Over the past few months, I have been lucky enough to spend one day a week with the conservation team at the Otago Museum as part of an internship program with the University of Otago. Throughout my time at the museum, I have been able to experience many different things and learn a lot about conservation and how the museum runs. Perhaps the most notable thing I learned is that conservators do a lot more than just conserving objects. Every day in conservation is different, one day you are taking photos of ancient metalwork, the next preparing for a new exhibition, and then the day after you pest check the entire museum. They do so much more than I ever knew.
Sam and OM Conservator Shannah assessing the condition of a copper alloy Mirror as part of the Archaeological Metals Conservation Project
One of the first and most important things I learned is that before you do anything to an object, you must consider a lot more than what you initially think. Moving an object? Think about how you will hold it, if the object has any weak points you need to avoid, where you are going with the object, how you place it down, if you are capable of lifting it on your own, if the object will be under any strain during its move or when it is in its new location. Cleaning an object? Think about the fabric of the object, what you are cleaning off of the object, the stability of the object, why you are cleaning it, who you are cleaning it for, making sure to begin with the softest option and work your way up to the most abrasive. There are so many little considerations that I had not thought of, but that are crucial to ensuring that the objects are well treated. A lot of the objects in the museum’s collection are precious commodities, that must be taken care of well or we will lose them. This is why conservation is so important.
Sam creating custom made packaging for two mirrors as part of the Archaeological Metals Conservation Project. Once conserved the archaeological metal items are stored in a tightly controlled dry environment to prevent future corrosion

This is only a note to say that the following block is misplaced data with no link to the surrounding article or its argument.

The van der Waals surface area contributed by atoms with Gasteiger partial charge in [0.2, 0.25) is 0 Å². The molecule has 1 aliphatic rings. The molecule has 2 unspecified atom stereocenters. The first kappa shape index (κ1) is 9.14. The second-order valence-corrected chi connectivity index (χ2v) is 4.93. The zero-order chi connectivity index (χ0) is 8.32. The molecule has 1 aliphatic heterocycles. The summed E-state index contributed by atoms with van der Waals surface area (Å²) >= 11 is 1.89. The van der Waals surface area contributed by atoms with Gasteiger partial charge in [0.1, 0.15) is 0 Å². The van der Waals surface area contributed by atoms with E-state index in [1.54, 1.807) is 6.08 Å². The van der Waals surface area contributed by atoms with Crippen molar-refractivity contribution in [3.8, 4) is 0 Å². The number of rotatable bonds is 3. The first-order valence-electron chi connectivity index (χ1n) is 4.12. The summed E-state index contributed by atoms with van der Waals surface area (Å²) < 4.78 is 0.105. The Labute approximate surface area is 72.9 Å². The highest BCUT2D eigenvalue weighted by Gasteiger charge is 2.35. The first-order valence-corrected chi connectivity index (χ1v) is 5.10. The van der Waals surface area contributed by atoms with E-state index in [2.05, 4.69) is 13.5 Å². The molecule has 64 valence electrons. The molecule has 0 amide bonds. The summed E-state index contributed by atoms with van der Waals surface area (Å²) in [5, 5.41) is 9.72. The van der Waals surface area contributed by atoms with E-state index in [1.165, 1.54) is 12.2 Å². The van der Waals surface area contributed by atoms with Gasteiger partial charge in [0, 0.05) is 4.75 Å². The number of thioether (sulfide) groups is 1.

But the work of a conservator is not always about the objects. One of the most important jobs they have is to pest check the museum. Keeping all the creepy crawlies out of the museum not only makes it a nicer experience for visitors and staff, but also protects the objects. A lot of little insects enjoying eating natural materials, which puts a lot of the museum’s collection in danger. So regular checks throughout the museum mean that they can keep an eye on any bugs that might have made their way in, and make sure the collection is safe. So, if you ever happen to spot one of the sticky traps around the museum's galleries, make sure you leave it be, because it could be letting the conservators know that some extra attention needs to be paid in that area.
OM Conservator Shannah and Sam sorting through archaeological ceramic sherds and reconstructing ceramic vessels from an excavation undertaken in PNG by Dr Anne Ford from the University of Otago Archaeology Department.
I have also been fortunate to assist in a project currently underway in the conservation department, the Archaeological Metals project. The aim of this project is to treat over 600 pieces of archaeological metal in the museum’s collection and create new storage that will keep the items in a better and safer condition. Though my contribution was only small, I was able to assist with photography, reporting, and rehousing a handful of the objects being worked on in this project. I feel very honoured that I was able to be a part of this project, as I know it is a big undertaking, and the items involved are all very old.
Overall, my experience at the museum was wonderful. I am so grateful I was able to work alongside the museums two fantastic conservators and learn so much about what they do and the museum in general. It is something I will always remember.